Canadian government adopts America's fear economy

Please chip in to support more articles like this. Support for as little as $5 per month!

Since the Second World War, the U.S. economy has been built around what you might call the fear sector: its military-industrial complex, its crime-prison complex and its homeland-terror complex. We're now seeing the first attempt by a Canadian government to follow this model.

In the U.S., the military portion has been the healthiest (economically speaking). It made weapons the government could sell abroad and employed a work force with unions that were able to bargain medical and other insurance, taking pressure off governments to provide those. Its budget is 43 per cent of what the rest of the world spends militarily and as high in the Obama era as before.

The prison-industrial complex has ramped way up since the Reagan years, due to sentencing changes based on "zero tolerance" and "three strikes." In 1972, it held 300,000 inmates; by 2000, two million; and, in 2008, 7.3 million in jail, on probation or on parole. With 5 per cent of the world's people, the U.S. has 25 per cent of its prisoners. Private prisons have taken off.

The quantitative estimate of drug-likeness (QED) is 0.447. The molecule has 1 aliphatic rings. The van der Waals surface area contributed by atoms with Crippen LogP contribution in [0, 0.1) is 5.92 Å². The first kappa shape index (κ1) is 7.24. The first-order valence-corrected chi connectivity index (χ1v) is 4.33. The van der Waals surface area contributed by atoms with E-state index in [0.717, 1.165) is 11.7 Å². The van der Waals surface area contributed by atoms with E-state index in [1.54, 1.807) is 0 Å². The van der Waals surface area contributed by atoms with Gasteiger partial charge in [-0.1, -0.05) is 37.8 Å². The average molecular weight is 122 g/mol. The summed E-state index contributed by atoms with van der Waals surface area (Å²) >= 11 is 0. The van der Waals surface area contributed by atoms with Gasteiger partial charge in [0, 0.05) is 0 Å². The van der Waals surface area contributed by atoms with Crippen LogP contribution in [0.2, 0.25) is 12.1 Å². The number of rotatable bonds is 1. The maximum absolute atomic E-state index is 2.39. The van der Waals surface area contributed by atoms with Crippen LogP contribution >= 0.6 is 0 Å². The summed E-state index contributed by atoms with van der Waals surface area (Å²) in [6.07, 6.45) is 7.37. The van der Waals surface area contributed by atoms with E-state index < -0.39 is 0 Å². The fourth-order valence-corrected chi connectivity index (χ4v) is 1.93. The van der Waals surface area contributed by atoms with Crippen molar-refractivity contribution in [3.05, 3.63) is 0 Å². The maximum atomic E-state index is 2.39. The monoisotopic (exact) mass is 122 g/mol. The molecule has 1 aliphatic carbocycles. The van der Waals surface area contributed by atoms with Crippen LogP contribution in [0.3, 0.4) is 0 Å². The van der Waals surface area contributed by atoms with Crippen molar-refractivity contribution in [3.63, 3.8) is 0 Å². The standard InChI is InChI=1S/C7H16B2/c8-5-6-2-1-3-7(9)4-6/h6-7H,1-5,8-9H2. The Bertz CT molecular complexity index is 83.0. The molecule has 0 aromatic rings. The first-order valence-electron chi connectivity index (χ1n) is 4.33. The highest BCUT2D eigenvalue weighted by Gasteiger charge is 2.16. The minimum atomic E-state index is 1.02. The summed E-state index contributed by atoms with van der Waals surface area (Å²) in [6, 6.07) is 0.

Since 9/11, there's the homeland-terror sector, described in The Washington Post this week as a "jobs program" with "a gusher of money." More than 850,000 Americans now have top-secret clearance. The Department of Homeland Security, which hadn't existed before 9/11, is next in size to Defence and Veterans Affairs. Prospects are limitless. Finding shoe bombers takes more than finding foreign missiles or armies -- just as finding a needle in a haystack would take far more personnel, technology and time than finding a hay wagon.

The latter two sectors aren't as cost-beneficial as the military. They don't make much to sell to the rest of the world, or generate social benefits. But deduct the impact of all three from the U.S. economy, and from its employment stats (including people in the armed forces or jail), and that mighty economic engine would be a holey mess.

The Harper government is clearly impressed. They don't seem to mind big government, if they can tax and spend in the fear sector. So they've expanded our military budget and just announced a $9-billion (or maybe $16-billion) purchase of 65 U.S. jets we'll have to find some use for. They're increasing the prison population through U.S.-style sentencing laws and planning "major construction initiatives" that will boost (sorry) corrections costs by 43 per cent. On homeland security, there's that amazing $1.2-billion spent at the G20.

But it's a hard sell. Canadians will have to be persuaded to shift more money from a stretched health-care system to the fear sector. The benefits here aren't as obvious. For buying those jets, all our firms get is the right to bid on U.S contracts. Lotsa luck. Mostly, though, there's the fear culture that you need for a fear sector.